The trailer for The Searchers, John Ford's 1956 epic Western starring John Wayne, describes its protagonist as follows: "It's John Wayne as Ethan Edwards, who had a rare kind of courage. The courage that simply keeps on and on, far beyond all reasonable endurance, never thinking of himself as martyred, never thinking of himself as brave. Here is the story of a man, hard and relentless."
Those words basically sum up every role Wayne played over his five decades in Hollywood, and as a result, cemented his take on one of America's most enduring and masculine symbols: the cowboy.
But what happens when that cowboy can no longer just grit his teeth and be a man? Who is he then?
That's the very question in The Rider, Chloe Zhao's gorgeous docudrama about a young rodeo champion Brady Blackburn (Brady Jandreau) who suffers a traumatic head injury that leaves him unable to ride. The film explores the aftermath of the incident, as Brady seeks to forge an identity apart from the one he's spent his entire life pursuing.
It's a premise that would be fascinating on its own, made all the more so because it's all rooted in truth. None of the main cast have ever acted professionally before, with Jandreau, his father Wayne (Tim Jandreau), and sister Lily (Lily Jandreau), who has autism, all playing exaggerated version of themselves in a story based on real events.
Zhao, who was born in China but studied film in the United States via London, met Jandreau while filming her first film, Songs My Brothers Taught Me, in the Pine Ridge Reservation in South Dakota. "I've been to many rodeos," she said in an interview with Refinery29 prior to the film's April 13 release. "I've seen a lot of young cowboys. There's something about their lifestyle and who they are that interested me. The sport that they're participating in is so close to their way of life. So, I can really talk about a place by telling their story. I just was hanging out on a ranch, and I met Brady, and I thought I discovered a young Heath Ledger or something."
Zhao was pondering how to build a story around Jandreau when reality did it for her. In 2016, Jandreau was thrown from his horse during a rodeo. His skull was crushed, and the doctors warned him that getting back on a horse could be fatal. Zhao's film chronicles Brady's recovery and his deep sense of loss as he realizes he needs to reexamine what it means to be a man now that he can no longer walk in John Wayne's boots.
It's a delicate portrayal that feels entirely new: the female gaze applied to a symbol of toxic masculinity. Because while there have been female-driven westerns (Godless), some even directed by women (Natalie Portman's Jane Got A Gun, Courtney Hoffman's Good Time Girls, and Susanna White's Woman Walks Ahead, which will premiere at Tribeca later this month), it's still rare for a female filmmaker to take on the traditional male cowboy narrative.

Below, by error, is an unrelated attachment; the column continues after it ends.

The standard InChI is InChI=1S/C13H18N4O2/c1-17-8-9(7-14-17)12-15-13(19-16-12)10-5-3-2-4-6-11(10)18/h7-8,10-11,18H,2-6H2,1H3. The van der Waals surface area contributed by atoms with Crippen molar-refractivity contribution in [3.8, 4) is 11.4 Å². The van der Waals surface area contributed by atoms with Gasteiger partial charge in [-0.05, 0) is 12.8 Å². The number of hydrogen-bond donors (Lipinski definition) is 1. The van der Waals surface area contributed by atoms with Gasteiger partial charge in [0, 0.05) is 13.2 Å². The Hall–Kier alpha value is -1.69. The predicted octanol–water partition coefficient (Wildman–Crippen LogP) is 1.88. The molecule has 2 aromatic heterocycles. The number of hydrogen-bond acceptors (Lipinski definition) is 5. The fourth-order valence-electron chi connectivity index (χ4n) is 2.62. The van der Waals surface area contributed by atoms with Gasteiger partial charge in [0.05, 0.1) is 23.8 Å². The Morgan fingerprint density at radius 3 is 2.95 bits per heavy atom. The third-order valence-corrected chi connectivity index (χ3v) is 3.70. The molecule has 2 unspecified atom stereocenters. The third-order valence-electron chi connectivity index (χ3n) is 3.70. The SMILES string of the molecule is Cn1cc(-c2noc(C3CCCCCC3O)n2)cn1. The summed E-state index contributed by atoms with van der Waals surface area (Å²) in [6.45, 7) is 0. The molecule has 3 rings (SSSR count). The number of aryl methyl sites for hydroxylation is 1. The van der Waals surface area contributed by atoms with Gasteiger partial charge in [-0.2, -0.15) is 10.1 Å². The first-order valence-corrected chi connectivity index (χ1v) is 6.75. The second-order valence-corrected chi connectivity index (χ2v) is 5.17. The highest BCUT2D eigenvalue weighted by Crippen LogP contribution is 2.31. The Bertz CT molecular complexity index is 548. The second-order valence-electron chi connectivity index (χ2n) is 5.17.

The director stresses that she had no desire to make a grand statement when she first embarked on the project. "It was just a human connection," she said. Still, she does think that her being a woman impacted the final product.
"The female gaze is the individual gaze of each female filmmaker," Zhao explained. "I think you have to be very specific to be universal, and that's why it's very important to zoom in on your own personal experience and your own personal gaze."
That gaze is perhaps most evident in the way that the film handles its female characters, none of which are typecast in the role of Brady's love interest, or as a sexy rodeo side-attraction in Daisy Duke shorts. In fact, aside from Lily, the one constant female presence in Brady's life, there are very few women in the film, reinforcing the feeling of this very male world that Brady feels he no longer fully belongs to.
"This is really a love story between a cowboy and his horse," Zhao said. "When you generalize a gender, when you make films through that kind of gender landscape, it's not going to be an authentic portrayal. "
That reluctance to play to type is perhaps why the film has been so-well received since it premiered at Cannes in 2017 (the same year Jessica Chastain criticized the lack of female storytellers), also garnering four nominations at the Independent Spirit Awards. But in a way, Zhao's journey to make this film as a woman director struggling to tell a different type of story than what's usually prescribed mirrors Brady's arc.
"There is a pressure for female filmmakers — the dominant machine is male, and the kinds of things they're looking for, the kind of cinema that's been there, is male," she said. "Just having enough women be successful doesn't necessarily mean we're changing how men and women are portrayed in movies. If you just enter a house that's already built, you're going to follow its rules. We have to build other houses, and climb into each other's windows."
If The Rider is any indication, Zhao has a promising career in construction ahead of her.
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